To be honest, I should have published these two reviews last week, but I didn’t have enough time to write them. So let’s start with the first one.
How Literature Can Change Your Life by Dimitris Stefanakis
Greek Title: Πώς η Λογοτεχνία Σού Αλλάζει Τη Ζωή
Author: Dimitris Stefanakis
Summary (in Greek):
“Αν επιμένουμε ακόμα να διαβάζουμε λογοτεχνία στη ζωή μας, είναι γιατί πιστεύουμε σε αυτό που μας προσφέρει. Δεν θα καταφέρουμε ποτέ να αλλάξουμε τον κόσμο με την ποίηση και τα μυθιστορήματα, αξίζει όμως τον κόπο να δοκιμάσουμε την ευεργετική επίδρασή τους στη ζωή και στον χαρακτήρα μας.
Αν με ρωτούσε κανείς πώς η λογοτεχνία μπορεί να αλλάξει τη ζωή μου, θα απαντούσα κυρίως πως η λογοτεχνία σου μαθαίνει τρόπους. Σε κάνει λιγότερο σίγουρο για τον εαυτό σου, λιγότερο μελοδραματικό και κραυγαλέο, λιγότερο αφελή και ευκολόπιστο αλλά και πιο ευγενή στη γλώσσα, πιο διορατικό στις ανθρώπινες σχέσει.
Στη ζωή τα πράγματα δεν είναι πάντα όπως φαίνονται κι η λογοτεχνία θα είναι πάντα εδώ για να μας το θυμίζει.”
Summary (in English, translated by me):
“The fact that we are still reading literature today means that we believing in what it has to offer. We cannot change the world through poems and novels, it is still worth it to try their beneficial effect on our lives and our characters. If someone were to ask me how literature can change their lives, I would answer them that most importantly literature teaches you better manners. It makes one less sure of oneself, less melodramatic and rude, less naive and gullible, but also more polite and more insightful on human relationships.”
This is a newly published book and it hasn’t yet been translated in English. I do not know if it is going to be translated, but I want to talk to you about it anyway. Who knows? Maybe a publisher will see this review and decide that it is an interesting book that is worth translating. (Because confidence is all it takes for publishers to notice you, am I right? Like Cait @paperfury would say: Fake it ’till you make it!)
Anyway, I’ve talked a bit about how I met Dimitris Stefanakis in a previous post. But now that I have actually read the book, let me tell a few more things about it.
Firstly, this is a collection of short essays. Some are a bit longer than others, but all of then are quite short. In each essay Mr. Stefanakis discusses Literature from a different aspect (i.e. reading books, critiquing (is that a word? I hope that it is!), classic literature, feminism, etc.) There’s a little bit of something for every type of reader.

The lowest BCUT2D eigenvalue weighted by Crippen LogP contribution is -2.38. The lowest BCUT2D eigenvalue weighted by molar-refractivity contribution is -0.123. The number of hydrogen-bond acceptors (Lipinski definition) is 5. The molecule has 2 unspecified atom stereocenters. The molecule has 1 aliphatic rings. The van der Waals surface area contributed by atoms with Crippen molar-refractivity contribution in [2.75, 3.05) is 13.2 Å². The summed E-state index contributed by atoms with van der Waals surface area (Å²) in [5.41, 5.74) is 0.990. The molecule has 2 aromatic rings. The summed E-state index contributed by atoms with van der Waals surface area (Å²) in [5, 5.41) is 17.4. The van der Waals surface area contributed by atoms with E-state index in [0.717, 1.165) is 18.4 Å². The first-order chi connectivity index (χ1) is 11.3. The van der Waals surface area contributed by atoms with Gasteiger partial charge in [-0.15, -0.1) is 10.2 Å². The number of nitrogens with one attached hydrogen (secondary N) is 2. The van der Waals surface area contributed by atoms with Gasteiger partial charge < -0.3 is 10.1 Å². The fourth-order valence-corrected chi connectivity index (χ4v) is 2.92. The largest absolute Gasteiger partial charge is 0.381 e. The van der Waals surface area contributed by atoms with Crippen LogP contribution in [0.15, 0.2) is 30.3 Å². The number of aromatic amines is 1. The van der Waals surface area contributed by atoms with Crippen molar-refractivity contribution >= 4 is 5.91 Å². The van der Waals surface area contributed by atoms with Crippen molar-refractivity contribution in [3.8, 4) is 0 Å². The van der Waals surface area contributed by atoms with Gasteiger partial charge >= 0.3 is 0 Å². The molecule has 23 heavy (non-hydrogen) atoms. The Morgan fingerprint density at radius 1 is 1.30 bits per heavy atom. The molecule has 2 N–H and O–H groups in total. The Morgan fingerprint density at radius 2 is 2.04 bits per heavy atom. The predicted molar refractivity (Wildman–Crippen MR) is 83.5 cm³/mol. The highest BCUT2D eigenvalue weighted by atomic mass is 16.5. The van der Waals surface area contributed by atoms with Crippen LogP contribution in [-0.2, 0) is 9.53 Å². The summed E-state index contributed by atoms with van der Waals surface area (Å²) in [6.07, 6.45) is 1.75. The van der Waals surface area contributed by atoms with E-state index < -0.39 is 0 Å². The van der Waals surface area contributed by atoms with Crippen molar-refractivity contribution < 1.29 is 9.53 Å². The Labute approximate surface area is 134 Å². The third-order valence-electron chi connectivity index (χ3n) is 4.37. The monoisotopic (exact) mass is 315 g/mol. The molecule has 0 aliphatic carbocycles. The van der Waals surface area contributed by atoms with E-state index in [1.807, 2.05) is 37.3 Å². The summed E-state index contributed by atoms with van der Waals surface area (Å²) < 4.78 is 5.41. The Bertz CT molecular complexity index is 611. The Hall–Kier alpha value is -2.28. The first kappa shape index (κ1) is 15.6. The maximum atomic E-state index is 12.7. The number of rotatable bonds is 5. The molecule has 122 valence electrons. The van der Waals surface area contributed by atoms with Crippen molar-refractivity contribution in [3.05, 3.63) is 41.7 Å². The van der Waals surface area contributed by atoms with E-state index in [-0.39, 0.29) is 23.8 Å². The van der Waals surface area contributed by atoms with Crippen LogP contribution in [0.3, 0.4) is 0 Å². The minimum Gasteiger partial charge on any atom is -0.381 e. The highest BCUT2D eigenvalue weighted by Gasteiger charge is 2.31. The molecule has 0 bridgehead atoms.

Personally, I really enjoyed reading this book. It was the first time that I actually had to use bookmarks and make notes on the book (very lightly and in pencil, so that I can go on and erase them later), because I had so many thoughts on what the author has written. In fact, the entire book is now full of these little paper tabs.
There are many parts in the book where the author has managed to perfectly articulate what I have been thinking for a long time and could not explain. In some cases I agree with him 100% and in other cases I disagree with him. But this is perfectly normal. No one can agree 100% with everything another person is saying. What I liked was that even the parts that I disagreed with, were written in a way that made me stop and contemplate the author’s argument. Like Dimitris Stefanakis would have said; there is no point in reading a book to confirm your own opinions. On the contrary, books should make one less sure of themselves less confident in the perfection of their views. And this doubt can only be planted into someone’s mind through well-balanced and nicely articulated arguments. I don’t know about you, but I prefer reading about books that offer me subjects to debate on with other people than books that convince me of anything. Maybe that is why I do not like religious non-fiction; the writing is too confident the arguments are (too) absolute.
Generally, I really liked this book. It is definitely one of those books that make you think and I believe that it could easily be considered a classic in a few years. After all, the subject discussed is timeless.
About the author:
Dimitris Stefanakis is a fiction writer and translator.In 2011 his novel Days of Alexandria (Greek: Μέρες Αλεξάνδρειας) was awarded the French “Prix Méditerranée étranger” and the “International Cavafy Award for prose”. He has translated contemporary literature (Saul Bellow, John Updike, Margaret Atwood, E.M. Forster, Joseph Brodsky) into Greek.
Burial Rites by Hannah Kent
Title: Burial Rites
Author: Hannah Kent
Summary (from Goodreads):